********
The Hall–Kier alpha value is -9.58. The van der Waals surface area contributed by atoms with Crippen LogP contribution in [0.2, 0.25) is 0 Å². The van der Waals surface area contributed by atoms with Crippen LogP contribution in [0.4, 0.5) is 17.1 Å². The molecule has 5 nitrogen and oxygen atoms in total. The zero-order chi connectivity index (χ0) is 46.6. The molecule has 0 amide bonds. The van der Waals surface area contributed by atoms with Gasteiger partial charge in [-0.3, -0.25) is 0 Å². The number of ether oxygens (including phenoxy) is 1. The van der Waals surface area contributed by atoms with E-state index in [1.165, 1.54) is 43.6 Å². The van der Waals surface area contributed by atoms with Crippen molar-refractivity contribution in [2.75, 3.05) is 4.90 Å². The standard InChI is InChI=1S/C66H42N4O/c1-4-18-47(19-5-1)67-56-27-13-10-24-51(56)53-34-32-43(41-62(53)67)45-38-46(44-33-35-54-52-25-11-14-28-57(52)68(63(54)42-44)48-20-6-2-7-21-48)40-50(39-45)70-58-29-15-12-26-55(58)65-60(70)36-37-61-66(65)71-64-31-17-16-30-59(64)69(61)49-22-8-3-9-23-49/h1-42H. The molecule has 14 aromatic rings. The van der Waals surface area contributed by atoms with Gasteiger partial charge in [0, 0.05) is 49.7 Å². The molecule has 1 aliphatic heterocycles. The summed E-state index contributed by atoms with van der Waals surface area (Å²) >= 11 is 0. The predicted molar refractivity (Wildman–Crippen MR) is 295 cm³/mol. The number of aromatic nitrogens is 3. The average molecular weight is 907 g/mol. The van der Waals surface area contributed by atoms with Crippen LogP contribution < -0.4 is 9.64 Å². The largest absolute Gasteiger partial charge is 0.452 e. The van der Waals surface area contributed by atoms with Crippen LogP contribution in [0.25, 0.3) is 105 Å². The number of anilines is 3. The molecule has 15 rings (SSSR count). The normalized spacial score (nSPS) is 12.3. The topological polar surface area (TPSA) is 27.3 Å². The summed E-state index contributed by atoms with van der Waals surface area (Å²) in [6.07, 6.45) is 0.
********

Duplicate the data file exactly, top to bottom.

The Hall–Kier alpha value is -9.58. The van der Waals surface area contributed by atoms with Crippen LogP contribution in [0.2, 0.25) is 0 Å². The van der Waals surface area contributed by atoms with Crippen LogP contribution in [0.4, 0.5) is 17.1 Å². The molecule has 5 nitrogen and oxygen atoms in total. The zero-order chi connectivity index (χ0) is 46.6. The molecule has 0 amide bonds. The van der Waals surface area contributed by atoms with Gasteiger partial charge in [-0.3, -0.25) is 0 Å². The number of ether oxygens (including phenoxy) is 1. The van der Waals surface area contributed by atoms with E-state index in [1.165, 1.54) is 43.6 Å². The van der Waals surface area contributed by atoms with Crippen molar-refractivity contribution in [2.75, 3.05) is 4.90 Å². The standard InChI is InChI=1S/C66H42N4O/c1-4-18-47(19-5-1)67-56-27-13-10-24-51(56)53-34-32-43(41-62(53)67)45-38-46(44-33-35-54-52-25-11-14-28-57(52)68(63(54)42-44)48-20-6-2-7-21-48)40-50(39-45)70-58-29-15-12-26-55(58)65-60(70)36-37-61-66(65)71-64-31-17-16-30-59(64)69(61)49-22-8-3-9-23-49/h1-42H. The molecule has 14 aromatic rings. The van der Waals surface area contributed by atoms with Gasteiger partial charge in [0, 0.05) is 49.7 Å². The molecule has 1 aliphatic heterocycles. The summed E-state index contributed by atoms with van der Waals surface area (Å²) >= 11 is 0. The predicted molar refractivity (Wildman–Crippen MR) is 295 cm³/mol. The number of aromatic nitrogens is 3. The average molecular weight is 907 g/mol. The van der Waals surface area contributed by atoms with Crippen LogP contribution < -0.4 is 9.64 Å². The largest absolute Gasteiger partial charge is 0.452 e. The van der Waals surface area contributed by atoms with Crippen LogP contribution in [0.25, 0.3) is 105 Å². The number of anilines is 3. The molecule has 15 rings (SSSR count). The normalized spacial score (nSPS) is 12.3. The topological polar surface area (TPSA) is 27.3 Å². The summed E-state index contributed by atoms with van der Waals surface area (Å²) in [6.07, 6.45) is 0.